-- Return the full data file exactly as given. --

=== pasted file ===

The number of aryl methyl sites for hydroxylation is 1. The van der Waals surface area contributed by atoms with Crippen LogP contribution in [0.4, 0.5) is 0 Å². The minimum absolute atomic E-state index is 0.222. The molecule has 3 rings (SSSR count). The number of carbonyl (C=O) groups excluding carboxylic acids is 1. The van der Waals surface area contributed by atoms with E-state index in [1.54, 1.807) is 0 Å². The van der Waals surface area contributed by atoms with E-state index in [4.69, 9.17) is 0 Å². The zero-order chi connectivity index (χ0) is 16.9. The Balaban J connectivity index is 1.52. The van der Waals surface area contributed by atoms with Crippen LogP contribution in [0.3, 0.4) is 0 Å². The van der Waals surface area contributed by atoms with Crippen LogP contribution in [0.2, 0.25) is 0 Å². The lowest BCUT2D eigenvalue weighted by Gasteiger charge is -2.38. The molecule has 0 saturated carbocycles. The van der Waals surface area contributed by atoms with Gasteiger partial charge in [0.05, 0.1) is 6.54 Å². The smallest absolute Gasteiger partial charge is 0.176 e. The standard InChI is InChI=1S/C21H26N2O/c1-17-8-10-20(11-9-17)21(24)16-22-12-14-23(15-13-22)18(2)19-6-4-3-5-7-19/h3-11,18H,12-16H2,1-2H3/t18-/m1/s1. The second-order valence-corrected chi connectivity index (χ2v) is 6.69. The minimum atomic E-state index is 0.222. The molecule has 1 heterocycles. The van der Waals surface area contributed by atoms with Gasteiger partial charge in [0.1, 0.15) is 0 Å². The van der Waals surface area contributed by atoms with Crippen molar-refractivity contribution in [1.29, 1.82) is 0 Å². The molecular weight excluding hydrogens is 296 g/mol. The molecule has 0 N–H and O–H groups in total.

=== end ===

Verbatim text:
The number of aryl methyl sites for hydroxylation is 1. The van der Waals surface area contributed by atoms with Crippen LogP contribution in [0.4, 0.5) is 0 Å². The minimum absolute atomic E-state index is 0.222. The molecule has 3 rings (SSSR count). The number of carbonyl (C=O) groups excluding carboxylic acids is 1. The van der Waals surface area contributed by atoms with E-state index in [1.54, 1.807) is 0 Å². The van der Waals surface area contributed by atoms with E-state index in [4.69, 9.17) is 0 Å². The zero-order chi connectivity index (χ0) is 16.9. The Balaban J connectivity index is 1.52. The van der Waals surface area contributed by atoms with Crippen LogP contribution in [0.3, 0.4) is 0 Å². The van der Waals surface area contributed by atoms with Crippen LogP contribution in [0.2, 0.25) is 0 Å². The lowest BCUT2D eigenvalue weighted by Gasteiger charge is -2.38. The molecule has 0 saturated carbocycles. The van der Waals surface area contributed by atoms with Gasteiger partial charge in [0.05, 0.1) is 6.54 Å². The smallest absolute Gasteiger partial charge is 0.176 e. The standard InChI is InChI=1S/C21H26N2O/c1-17-8-10-20(11-9-17)21(24)16-22-12-14-23(15-13-22)18(2)19-6-4-3-5-7-19/h3-11,18H,12-16H2,1-2H3/t18-/m1/s1. The second-order valence-corrected chi connectivity index (χ2v) is 6.69. The minimum atomic E-state index is 0.222. The molecule has 1 heterocycles. The van der Waals surface area contributed by atoms with Gasteiger partial charge in [0.1, 0.15) is 0 Å². The van der Waals surface area contributed by atoms with Crippen molar-refractivity contribution in [1.29, 1.82) is 0 Å². The molecular weight excluding hydrogens is 296 g/mol. The molecule has 0 N–H and O–H groups in total.